Food & Beverage Industry Raises a Toast to Delhi’s Decision to Lower Drinking Age

For many restauranteurs, the announcement has come as a gift, especially when people have just started to step out of their houses to dine out.

New Delhi: The restaurant industry on Monday welcomed the Delhi government’s decision to lower the legal drinking age in the national capital from 25 years to 21 years, calling the move pragmatic and progressive.

Announcing the decision, deputy chief minister Manish Sisodia said the consumption age in Delhi would now be the same as in the majority of Indian states – 21 years. He said the decision was aimed at “stopping harassment of people and establishments”.

The National Restaurant Association of India (NRAI) welcomed the decision as a “pragmatic” step that would benefit both “businesses and the exchequer”. NRAI president Anurag Katriar said the current legal drinking age prescribed in Delhi was an “outdated law” that finds its genesis in the Punjab Excise Act, 1914. The association had been requesting for amending such archaic laws, he said.

“India has changed a lot in these 107 years and we certainly have a new social order. Lowering the legal drinking age to 21 is both progressive as well as pragmatic. It will reduce illegal or closet consumption and will also expand the consumer base significantly, thus benefitting the businesses as well as the exchequer. While we await the formal release of the detailed policy document, we are very hopeful that they will be very progressive and will significantly change the way Delhi looks at the business of bars,” he said.

Also read: Delhi Lowers Drinking Age From 25 to 21

“I say this in light of our constant engagement and deliberations with the Delhi government on these amendments. I sincerely hope that other states in India follow suit soon and make necessary amendments to archaic provisions in their excise laws, which have lost their relevance with the passage of time,” Katriar said.

According to Zorawar Kalra, the founder of Massive Restaurants Pvt Ltd, the decision would bring Delhi at par with other cities and promote “safe consumption”. This is a very progressive move and will get Delhi on par with Bangalore, Goa, Mumbai and other key cities and states, he said. “This will also prevent young adults from binge drinking and will legitimise safe consumption. However, service and consumption must still be done very responsibly, and for this the entire industry is ready to come together,” he said.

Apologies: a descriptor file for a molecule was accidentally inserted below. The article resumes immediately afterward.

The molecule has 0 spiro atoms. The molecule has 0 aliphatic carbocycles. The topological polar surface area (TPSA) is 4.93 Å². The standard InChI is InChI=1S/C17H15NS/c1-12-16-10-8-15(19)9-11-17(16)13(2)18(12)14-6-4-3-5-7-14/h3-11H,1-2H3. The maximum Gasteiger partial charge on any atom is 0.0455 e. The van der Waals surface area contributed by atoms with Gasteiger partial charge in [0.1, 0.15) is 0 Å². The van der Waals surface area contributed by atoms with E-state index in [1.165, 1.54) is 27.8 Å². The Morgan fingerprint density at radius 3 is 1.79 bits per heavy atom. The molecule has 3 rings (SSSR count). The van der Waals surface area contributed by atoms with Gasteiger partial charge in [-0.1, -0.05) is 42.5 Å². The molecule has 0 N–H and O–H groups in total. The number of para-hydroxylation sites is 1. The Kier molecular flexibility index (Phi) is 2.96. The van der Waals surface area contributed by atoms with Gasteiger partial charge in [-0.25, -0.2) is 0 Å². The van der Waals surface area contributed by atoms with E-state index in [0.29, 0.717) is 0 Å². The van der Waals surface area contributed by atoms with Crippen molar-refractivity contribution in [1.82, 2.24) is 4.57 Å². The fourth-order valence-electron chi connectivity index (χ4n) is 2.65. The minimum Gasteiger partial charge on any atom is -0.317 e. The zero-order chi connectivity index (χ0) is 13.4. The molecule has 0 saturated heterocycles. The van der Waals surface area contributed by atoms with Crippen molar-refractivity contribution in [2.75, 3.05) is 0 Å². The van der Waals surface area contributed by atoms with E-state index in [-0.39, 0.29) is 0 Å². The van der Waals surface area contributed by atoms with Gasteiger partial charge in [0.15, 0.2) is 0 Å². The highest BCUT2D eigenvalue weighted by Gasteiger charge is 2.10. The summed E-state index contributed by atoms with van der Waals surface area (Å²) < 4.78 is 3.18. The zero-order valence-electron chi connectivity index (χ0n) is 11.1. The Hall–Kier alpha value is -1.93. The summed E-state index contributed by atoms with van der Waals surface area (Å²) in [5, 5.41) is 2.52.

According to a Delhi government statement, new rules and the “international concept of age gating” would be put in place to ensure that individuals under the age of 21 don’t have “access to the establishment that serves liquor without supervision”. “This means below 21-year-old children will not be allowed inside the restaurants where liquor is served if they are coming alone or in a group of underage children. The international concept of ‘Age Gating’ will be introduced. Delhi will be the first city in India to ensure this to make sure that there is no underage drinking in Delhi and the SOP [standard operating procedure] will be made along with the industry,” Sisodia said.

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For many restauranteurs, the announcement has come as a gift, especially when people have just started to step out of their houses and started dining out. “It is a gift for the hospitality sector in these times when people are finally getting out for a proper dining experience. It was surely about time for the legal drinking age to drop down, and we are super elated. I express my gratitude to our deputy CM Manish Sisodia and AAP [Aam Aadmi Party] for making justified changes to the current policy. I am certain that the F&B [food and beverage] industry is already celebrating!” said Priyank Sukhija, MD & CEO, First Fiddle F&B Pvt Ltd. Sukhija runs restaurant chains such as Plum By Bent Chair, Lord of the Drinks and Tamasha in Delhi and Mumbai.

Joy Singh, co-partner at Delhi’s ‘Raasta’ agreed. “It’s a great proposal and progressive thinking. Bringing down the legal drinking age to 21 is a great move, and the most clichéd dialogue – If one can marry at 18 and is old enough to vote, then why not drink at his or her will. So yes, this is a very progressive move and is welcomed by the hospitality industry,” Singh said.